Road rage is at an epidemic level across the U.S., and even cyclists aren’t immune to being victimized by an angry and violent driver. In May of 2019, a cyclist became a victim of road rage in Louisville. A man was riding his bike down Zoneton Road in south Louisville when he was overtaken by a utility truck which passed within a few inches of the cyclist.
The rider was startled any yelled “Hey!” at the driver who then stopped and rolled down his window. Things got a bit heated. Then the driver got out of the truck and approached the cyclist who got off his bike and squared up. The driver pulled out a gun and cocked it and put it up to the face of the cyclist who then raised his hands and backed away.
As the truck drove off, he got pictures of the truck and license plate. The driver faces charges of menacing and wanton endangerment. This incident happened with no physical injuries, but it’s an example of how a road rage injury could happen.
Each year, according to the National Highway Traffic and Safety Administration, around 200 people die each year in road rage accidents. To be qualified as a road rage incidnt, it must involve an intentional crime like aggravated assault or some level of murder or voluntary manslaughter. This distinguishes road rage deaths from those caused by aggressive and risky driving.
Who Pays for Intentional Injuries?
In Kentucky, if a person harms another intentionally or through their negligence, they can be made to pay for the injuries and financial losses incurred by the victim. In most auto accidents, the at-fault driver’s insurance will pay the victim.
However, insurance policies don’t cover an intentional act that led to someone’s injury or death. So, while the law can still require someone to pay for the injuries they intentionally cause, the money must come from a source separate from the person’s auto insurance policy.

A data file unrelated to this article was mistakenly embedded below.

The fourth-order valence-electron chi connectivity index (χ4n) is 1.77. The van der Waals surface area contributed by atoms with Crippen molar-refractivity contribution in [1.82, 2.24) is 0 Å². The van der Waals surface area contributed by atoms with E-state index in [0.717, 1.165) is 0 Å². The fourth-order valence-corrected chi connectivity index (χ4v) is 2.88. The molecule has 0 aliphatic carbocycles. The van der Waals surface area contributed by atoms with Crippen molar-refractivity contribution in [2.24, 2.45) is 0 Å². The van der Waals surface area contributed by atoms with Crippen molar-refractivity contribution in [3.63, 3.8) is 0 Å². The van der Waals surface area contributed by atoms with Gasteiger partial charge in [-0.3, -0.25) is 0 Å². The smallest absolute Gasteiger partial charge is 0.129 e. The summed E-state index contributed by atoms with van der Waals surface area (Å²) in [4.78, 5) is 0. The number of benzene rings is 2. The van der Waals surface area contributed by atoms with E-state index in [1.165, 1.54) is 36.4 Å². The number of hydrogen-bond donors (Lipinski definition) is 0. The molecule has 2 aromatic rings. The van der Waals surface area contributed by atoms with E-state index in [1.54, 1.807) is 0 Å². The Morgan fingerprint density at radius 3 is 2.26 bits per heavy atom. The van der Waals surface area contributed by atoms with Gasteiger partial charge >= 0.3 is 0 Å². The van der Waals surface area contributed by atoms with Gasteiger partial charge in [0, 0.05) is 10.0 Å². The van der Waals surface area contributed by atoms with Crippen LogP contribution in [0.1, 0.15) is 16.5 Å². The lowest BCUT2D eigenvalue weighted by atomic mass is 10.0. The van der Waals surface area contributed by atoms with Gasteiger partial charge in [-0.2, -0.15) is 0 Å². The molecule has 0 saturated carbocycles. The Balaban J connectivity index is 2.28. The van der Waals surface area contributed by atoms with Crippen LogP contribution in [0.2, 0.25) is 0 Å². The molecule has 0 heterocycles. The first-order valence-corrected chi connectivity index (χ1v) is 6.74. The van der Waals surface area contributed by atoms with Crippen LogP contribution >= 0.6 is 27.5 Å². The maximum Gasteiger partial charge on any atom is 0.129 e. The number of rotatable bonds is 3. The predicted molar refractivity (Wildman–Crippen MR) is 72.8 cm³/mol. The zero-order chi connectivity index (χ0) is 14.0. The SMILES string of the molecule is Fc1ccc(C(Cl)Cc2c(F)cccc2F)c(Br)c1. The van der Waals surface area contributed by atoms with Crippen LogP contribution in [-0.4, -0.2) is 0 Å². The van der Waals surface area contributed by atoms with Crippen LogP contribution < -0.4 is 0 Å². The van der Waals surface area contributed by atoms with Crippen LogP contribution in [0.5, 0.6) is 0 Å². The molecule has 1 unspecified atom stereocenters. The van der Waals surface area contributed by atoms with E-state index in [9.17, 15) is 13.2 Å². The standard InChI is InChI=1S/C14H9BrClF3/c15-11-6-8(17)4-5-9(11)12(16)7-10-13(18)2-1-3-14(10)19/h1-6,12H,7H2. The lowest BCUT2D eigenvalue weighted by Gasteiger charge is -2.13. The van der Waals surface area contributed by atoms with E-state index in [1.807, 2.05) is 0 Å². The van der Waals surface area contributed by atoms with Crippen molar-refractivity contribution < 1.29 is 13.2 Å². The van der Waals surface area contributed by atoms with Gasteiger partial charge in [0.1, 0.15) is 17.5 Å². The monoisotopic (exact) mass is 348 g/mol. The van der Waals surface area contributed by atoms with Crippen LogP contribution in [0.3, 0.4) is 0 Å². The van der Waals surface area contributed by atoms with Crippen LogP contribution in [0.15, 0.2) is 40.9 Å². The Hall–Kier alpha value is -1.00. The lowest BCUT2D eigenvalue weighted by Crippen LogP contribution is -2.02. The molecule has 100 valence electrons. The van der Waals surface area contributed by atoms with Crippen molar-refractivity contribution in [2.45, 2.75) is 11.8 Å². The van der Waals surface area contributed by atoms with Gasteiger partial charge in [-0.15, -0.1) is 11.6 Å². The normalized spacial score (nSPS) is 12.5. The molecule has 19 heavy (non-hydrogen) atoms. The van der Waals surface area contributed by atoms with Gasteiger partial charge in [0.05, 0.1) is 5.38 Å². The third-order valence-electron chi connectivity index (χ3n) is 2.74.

Sources of Compensation for Road Rage against Cyclists
This rule deny coverage to the injured because the insured driver did something on purpose might seem harsh, but I don’t think we want to reward bad behavior like murder and assault.
So where, then, does the victim get compensation if the aggressor doesn’t have the money? Oddly enough, it actually might come from a different auto insurance policy: the victim’s.
Cyclist’s Auto Policy
I know what you’re thinking, didn’t we just say that an insurance company won’t pay for intentional bad behavior? This is still true because the funds come from the victim’s auto policy not the aggressor, and the victim didn’t cause the injuries. The only requirements are that the cyclist victim have uninsured/underinsured coverage on their policy and that there was a collision where the driver was at fault.
Do I Need an Attorney if I’m Injured by Road Rage?
In most cases it is better to get an attorney. Many times, in a road rage incident, the insurance company will tell you that they don’t cover road rage crimes, and will fail to tell you that you can use your own policy.
Also, when a person’s own policy is used, it’s a bit more complicated than simply making a claim because of the nature of a UM/UIM policy.
The best thing to do is to talk to an experienced attorney in a free consultation to get advice and a case evaluation. Even if you don’t hire the attorney, you owe it to yourself to talk to a Louisville Bicycle Accident Attorney that knows insurance law and can evaluate your specific case.